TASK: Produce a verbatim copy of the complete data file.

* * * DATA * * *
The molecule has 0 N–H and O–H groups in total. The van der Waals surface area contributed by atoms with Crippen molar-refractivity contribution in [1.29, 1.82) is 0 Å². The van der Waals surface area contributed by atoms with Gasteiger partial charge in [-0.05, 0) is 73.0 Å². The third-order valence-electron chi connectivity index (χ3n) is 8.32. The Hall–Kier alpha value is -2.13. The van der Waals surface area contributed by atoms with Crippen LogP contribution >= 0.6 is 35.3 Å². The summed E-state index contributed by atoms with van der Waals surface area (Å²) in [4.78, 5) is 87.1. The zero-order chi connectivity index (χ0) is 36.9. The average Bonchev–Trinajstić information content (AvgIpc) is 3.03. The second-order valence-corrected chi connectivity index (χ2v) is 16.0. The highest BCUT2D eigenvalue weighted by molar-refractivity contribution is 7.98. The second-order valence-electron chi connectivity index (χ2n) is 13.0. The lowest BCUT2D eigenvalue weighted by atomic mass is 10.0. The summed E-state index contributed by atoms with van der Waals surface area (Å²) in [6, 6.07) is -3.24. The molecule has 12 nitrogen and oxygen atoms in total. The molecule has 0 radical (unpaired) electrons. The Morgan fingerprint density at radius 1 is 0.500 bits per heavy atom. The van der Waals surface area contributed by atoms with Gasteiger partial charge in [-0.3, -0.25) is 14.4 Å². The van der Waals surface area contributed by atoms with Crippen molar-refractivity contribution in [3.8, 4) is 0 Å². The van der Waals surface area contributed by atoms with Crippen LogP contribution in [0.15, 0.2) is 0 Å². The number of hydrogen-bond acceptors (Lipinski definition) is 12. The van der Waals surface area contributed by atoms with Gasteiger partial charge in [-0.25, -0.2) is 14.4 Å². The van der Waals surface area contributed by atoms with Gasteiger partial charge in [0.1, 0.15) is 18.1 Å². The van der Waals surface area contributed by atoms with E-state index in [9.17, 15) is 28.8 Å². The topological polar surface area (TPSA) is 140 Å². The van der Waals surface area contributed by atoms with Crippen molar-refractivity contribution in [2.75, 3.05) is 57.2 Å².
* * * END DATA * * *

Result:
The molecule has 0 N–H and O–H groups in total. The van der Waals surface area contributed by atoms with Crippen molar-refractivity contribution in [1.29, 1.82) is 0 Å². The van der Waals surface area contributed by atoms with Gasteiger partial charge in [-0.05, 0) is 73.0 Å². The third-order valence-electron chi connectivity index (χ3n) is 8.32. The Hall–Kier alpha value is -2.13. The van der Waals surface area contributed by atoms with Crippen LogP contribution >= 0.6 is 35.3 Å². The summed E-state index contributed by atoms with van der Waals surface area (Å²) in [4.78, 5) is 87.1. The zero-order chi connectivity index (χ0) is 36.9. The average Bonchev–Trinajstić information content (AvgIpc) is 3.03. The second-order valence-corrected chi connectivity index (χ2v) is 16.0. The highest BCUT2D eigenvalue weighted by molar-refractivity contribution is 7.98. The second-order valence-electron chi connectivity index (χ2n) is 13.0. The lowest BCUT2D eigenvalue weighted by atomic mass is 10.0. The summed E-state index contributed by atoms with van der Waals surface area (Å²) in [6, 6.07) is -3.24. The molecule has 12 nitrogen and oxygen atoms in total. The molecule has 0 radical (unpaired) electrons. The Morgan fingerprint density at radius 1 is 0.500 bits per heavy atom. The van der Waals surface area contributed by atoms with Gasteiger partial charge in [-0.3, -0.25) is 14.4 Å². The van der Waals surface area contributed by atoms with Crippen molar-refractivity contribution in [3.8, 4) is 0 Å². The van der Waals surface area contributed by atoms with Crippen LogP contribution in [0.15, 0.2) is 0 Å². The number of hydrogen-bond acceptors (Lipinski definition) is 12. The van der Waals surface area contributed by atoms with Gasteiger partial charge in [-0.25, -0.2) is 14.4 Å². The van der Waals surface area contributed by atoms with Gasteiger partial charge in [0.1, 0.15) is 18.1 Å². The van der Waals surface area contributed by atoms with E-state index in [9.17, 15) is 28.8 Å². The topological polar surface area (TPSA) is 140 Å². The van der Waals surface area contributed by atoms with Crippen molar-refractivity contribution in [2.75, 3.05) is 57.2 Å².